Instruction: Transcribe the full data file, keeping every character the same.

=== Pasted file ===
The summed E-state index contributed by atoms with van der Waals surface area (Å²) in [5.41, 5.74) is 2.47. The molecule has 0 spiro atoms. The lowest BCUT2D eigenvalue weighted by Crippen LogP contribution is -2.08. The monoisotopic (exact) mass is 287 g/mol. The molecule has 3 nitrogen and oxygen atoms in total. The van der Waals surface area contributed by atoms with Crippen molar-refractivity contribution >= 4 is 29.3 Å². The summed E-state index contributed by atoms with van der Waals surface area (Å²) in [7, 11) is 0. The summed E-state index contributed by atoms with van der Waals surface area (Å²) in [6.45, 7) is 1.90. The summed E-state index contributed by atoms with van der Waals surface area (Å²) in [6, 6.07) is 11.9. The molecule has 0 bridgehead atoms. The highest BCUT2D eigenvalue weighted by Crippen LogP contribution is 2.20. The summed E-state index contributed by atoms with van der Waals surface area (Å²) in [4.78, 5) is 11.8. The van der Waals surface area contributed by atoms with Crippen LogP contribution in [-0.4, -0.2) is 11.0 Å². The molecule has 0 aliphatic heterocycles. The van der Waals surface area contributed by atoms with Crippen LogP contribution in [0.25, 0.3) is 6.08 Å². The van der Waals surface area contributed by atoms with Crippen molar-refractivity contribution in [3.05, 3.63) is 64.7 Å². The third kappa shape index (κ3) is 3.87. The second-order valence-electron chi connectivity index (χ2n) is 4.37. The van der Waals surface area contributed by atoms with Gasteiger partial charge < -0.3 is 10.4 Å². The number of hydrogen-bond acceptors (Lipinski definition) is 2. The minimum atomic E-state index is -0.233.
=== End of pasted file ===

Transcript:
The summed E-state index contributed by atoms with van der Waals surface area (Å²) in [5.41, 5.74) is 2.47. The molecule has 0 spiro atoms. The lowest BCUT2D eigenvalue weighted by Crippen LogP contribution is -2.08. The monoisotopic (exact) mass is 287 g/mol. The molecule has 3 nitrogen and oxygen atoms in total. The van der Waals surface area contributed by atoms with Crippen molar-refractivity contribution >= 4 is 29.3 Å². The summed E-state index contributed by atoms with van der Waals surface area (Å²) in [7, 11) is 0. The summed E-state index contributed by atoms with van der Waals surface area (Å²) in [6.45, 7) is 1.90. The summed E-state index contributed by atoms with van der Waals surface area (Å²) in [6, 6.07) is 11.9. The molecule has 0 bridgehead atoms. The highest BCUT2D eigenvalue weighted by Crippen LogP contribution is 2.20. The summed E-state index contributed by atoms with van der Waals surface area (Å²) in [4.78, 5) is 11.8. The van der Waals surface area contributed by atoms with Crippen LogP contribution in [-0.4, -0.2) is 11.0 Å². The molecule has 0 aliphatic heterocycles. The van der Waals surface area contributed by atoms with Crippen LogP contribution in [0.25, 0.3) is 6.08 Å². The van der Waals surface area contributed by atoms with Crippen molar-refractivity contribution in [3.05, 3.63) is 64.7 Å². The third kappa shape index (κ3) is 3.87. The second-order valence-electron chi connectivity index (χ2n) is 4.37. The van der Waals surface area contributed by atoms with Gasteiger partial charge < -0.3 is 10.4 Å². The number of hydrogen-bond acceptors (Lipinski definition) is 2. The minimum atomic E-state index is -0.233.